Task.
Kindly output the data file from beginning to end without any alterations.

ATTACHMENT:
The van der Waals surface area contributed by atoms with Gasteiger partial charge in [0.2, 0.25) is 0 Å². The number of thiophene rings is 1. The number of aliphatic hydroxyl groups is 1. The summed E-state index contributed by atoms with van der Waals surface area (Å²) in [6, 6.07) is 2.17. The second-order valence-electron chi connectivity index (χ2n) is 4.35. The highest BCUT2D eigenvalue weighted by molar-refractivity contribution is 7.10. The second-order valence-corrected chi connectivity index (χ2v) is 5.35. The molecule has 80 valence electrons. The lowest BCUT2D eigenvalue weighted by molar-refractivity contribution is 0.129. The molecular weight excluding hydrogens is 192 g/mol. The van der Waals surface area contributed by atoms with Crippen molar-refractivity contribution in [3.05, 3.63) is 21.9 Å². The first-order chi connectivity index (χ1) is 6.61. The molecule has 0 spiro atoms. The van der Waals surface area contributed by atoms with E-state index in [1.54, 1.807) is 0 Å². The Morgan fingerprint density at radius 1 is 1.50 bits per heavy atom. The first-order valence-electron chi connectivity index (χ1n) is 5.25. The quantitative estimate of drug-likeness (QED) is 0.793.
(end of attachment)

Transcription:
The van der Waals surface area contributed by atoms with Gasteiger partial charge in [0.2, 0.25) is 0 Å². The number of thiophene rings is 1. The number of aliphatic hydroxyl groups is 1. The summed E-state index contributed by atoms with van der Waals surface area (Å²) in [6, 6.07) is 2.17. The second-order valence-electron chi connectivity index (χ2n) is 4.35. The highest BCUT2D eigenvalue weighted by molar-refractivity contribution is 7.10. The second-order valence-corrected chi connectivity index (χ2v) is 5.35. The molecule has 80 valence electrons. The lowest BCUT2D eigenvalue weighted by molar-refractivity contribution is 0.129. The molecular weight excluding hydrogens is 192 g/mol. The van der Waals surface area contributed by atoms with Crippen molar-refractivity contribution in [3.05, 3.63) is 21.9 Å². The first-order chi connectivity index (χ1) is 6.61. The molecule has 0 spiro atoms. The van der Waals surface area contributed by atoms with E-state index in [1.54, 1.807) is 0 Å². The Morgan fingerprint density at radius 1 is 1.50 bits per heavy atom. The first-order valence-electron chi connectivity index (χ1n) is 5.25. The quantitative estimate of drug-likeness (QED) is 0.793.